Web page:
The Bush Economy: TIE Sat Down with Richard Clarida, the Bush Treasury's Former Point Man for Economic Policy, for Some Frank Talk on Deficits, Rate Spreads, and Inflation Risks. Here's How He Answered Our Questions

Article excerpt

How Big a Risk Is the U.S. Current Account Deficit?

The U.S. current account deficit is substantial, both in size and as a share of GDP. There's no single cause of the current account deficit. We sometimes talk about a "capital account" theory of the current account compared with a Keynesian, demand-side theory of the current account. I have become persuaded that there is a capital account channel that, to some extent, is now contributing to the U.S. current account deficit. But obviously, a lot of the U.S. current account deficit is homegrown--a low national savings rate, a negative household savings rate, and until recently, a high investment rate, driven by historically elevated residential investment on top of a historically average business fixed investment.

As we know from accounting, high rates of investment and low rates of saving compared to the business cycle produce a current account deficit. However, other factors--in particular the Bernanke "savings glut"--have tended to make the U.S. current account deficit larger than it would be otherwise. We're now in a situation of both large global imbalances and low global real interest rates. Looking at the markets in inflation-linked bonds, we see that both spot and forward the real interest rates are historically low.

A contributing factor is the savings glut, which I define as an excess of global saving relative to desired global investment at the interest rates that prevailed in the 1990s. It's important to distinguish between the savings glut and Bretton Woods II. These are related but distinct phenomena. Bretton Woods II is the arrangement whereby China and some of the other large emerging or emerged economies try to benefit from trade surpluses, foreign direct investment inflows, and fixed exchange rates. As we know, such a country must accumulate reserves. But the savings glut is an independent driver of low global rates, and because the United States tends to have a very interest-elastic response to low interest rates due to the housing sector, it's not surprising that our current account deficit has grown over this time. Indeed, I calculate that roughly 75 percent of the increase in the current account deficit between 2001 and 2005 was accounted for by the rise in residential investment. Note I did not say "caused," but the magnitudes of the housing boom and the widening of the current account deficit are comparable.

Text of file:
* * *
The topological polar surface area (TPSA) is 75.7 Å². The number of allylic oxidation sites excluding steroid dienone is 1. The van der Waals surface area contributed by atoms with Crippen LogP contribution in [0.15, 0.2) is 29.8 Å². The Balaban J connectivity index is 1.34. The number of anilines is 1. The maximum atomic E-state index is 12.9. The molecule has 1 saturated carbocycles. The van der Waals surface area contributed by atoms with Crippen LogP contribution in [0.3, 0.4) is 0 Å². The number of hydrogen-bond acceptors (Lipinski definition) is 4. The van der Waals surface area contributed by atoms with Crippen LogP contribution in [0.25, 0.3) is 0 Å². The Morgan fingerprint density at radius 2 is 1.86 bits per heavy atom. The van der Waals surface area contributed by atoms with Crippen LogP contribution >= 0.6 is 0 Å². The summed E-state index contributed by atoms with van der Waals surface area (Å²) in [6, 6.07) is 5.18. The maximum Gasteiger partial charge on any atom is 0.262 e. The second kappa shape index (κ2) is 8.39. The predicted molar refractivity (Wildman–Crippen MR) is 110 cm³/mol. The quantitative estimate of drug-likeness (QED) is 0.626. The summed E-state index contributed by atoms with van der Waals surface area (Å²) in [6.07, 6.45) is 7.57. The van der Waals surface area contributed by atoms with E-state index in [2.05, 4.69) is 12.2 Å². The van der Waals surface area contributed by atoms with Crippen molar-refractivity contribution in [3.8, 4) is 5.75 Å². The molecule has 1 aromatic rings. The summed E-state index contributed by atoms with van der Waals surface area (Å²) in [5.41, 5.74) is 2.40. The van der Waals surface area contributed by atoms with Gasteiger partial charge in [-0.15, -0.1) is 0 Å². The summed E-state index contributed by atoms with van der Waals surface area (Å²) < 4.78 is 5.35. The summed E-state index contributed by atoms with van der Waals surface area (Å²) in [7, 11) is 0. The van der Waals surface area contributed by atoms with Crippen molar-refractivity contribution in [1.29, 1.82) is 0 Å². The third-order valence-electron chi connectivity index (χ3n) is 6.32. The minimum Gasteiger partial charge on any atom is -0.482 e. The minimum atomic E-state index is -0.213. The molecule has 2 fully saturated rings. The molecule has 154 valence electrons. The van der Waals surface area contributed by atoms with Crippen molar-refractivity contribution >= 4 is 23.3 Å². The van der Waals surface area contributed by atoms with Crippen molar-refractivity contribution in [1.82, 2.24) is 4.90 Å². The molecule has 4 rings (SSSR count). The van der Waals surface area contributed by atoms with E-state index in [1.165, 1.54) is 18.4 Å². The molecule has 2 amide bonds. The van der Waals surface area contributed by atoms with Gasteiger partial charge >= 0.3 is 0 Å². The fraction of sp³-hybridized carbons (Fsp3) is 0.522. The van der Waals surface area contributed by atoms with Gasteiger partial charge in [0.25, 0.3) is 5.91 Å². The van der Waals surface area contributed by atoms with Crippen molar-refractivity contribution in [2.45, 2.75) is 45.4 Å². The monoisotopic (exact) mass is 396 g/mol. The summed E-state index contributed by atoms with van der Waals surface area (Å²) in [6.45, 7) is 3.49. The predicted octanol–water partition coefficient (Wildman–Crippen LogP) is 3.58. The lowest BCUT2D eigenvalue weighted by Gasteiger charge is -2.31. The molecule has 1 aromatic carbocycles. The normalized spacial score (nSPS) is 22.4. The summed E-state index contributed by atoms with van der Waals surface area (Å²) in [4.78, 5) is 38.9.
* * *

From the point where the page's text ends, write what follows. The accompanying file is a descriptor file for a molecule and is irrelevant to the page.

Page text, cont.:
Do I worry about the current account deficit? Before, during, and after my stint at Treasury, I have said that a current account deficit at current levels probably will not be sustained. It's a theoretical issue whether or not it's sustainable in some abstract textbook sense. The adjustment under most plausible scenarios will be orderly and will entail a weaker dollar, so I'm not in the camp of some respected scholars who think that the current account and the dollar are unrelated phenomena. But I don't see a disorderly adjustment as a baseline scenario.

Is There a Link Between Today's Sea of Liquidity and Low Interest Rates?

The argument that the low riskless real rate is being driven by excess liquidity created by global central banks has a lot of force if we are talking about the global economy circa 2001-04. What I look at is not the current real rate or the current setting of nominal interest rates, but the forward real rates which approximate where the markets think real rates are going to be in five years or so. What's striking is how stable those rates have been over the past several years, even though the Fed funds rate has moved from 1 percent to the current 5.25 percent.

From 2001 when the Fed began aggressively to cut rates until late 2005, the world has been awash in liquidity. The European Central Bank only started hiking in December 2005 and the Bank of Japan only started hiking in July 2006, and just got rid of quantitative easing in the spring of 2006. By traditional measures comparing nominal interest rates to nominal growth, that could be seen as an indication of some of the hangover from that excess liquidity. …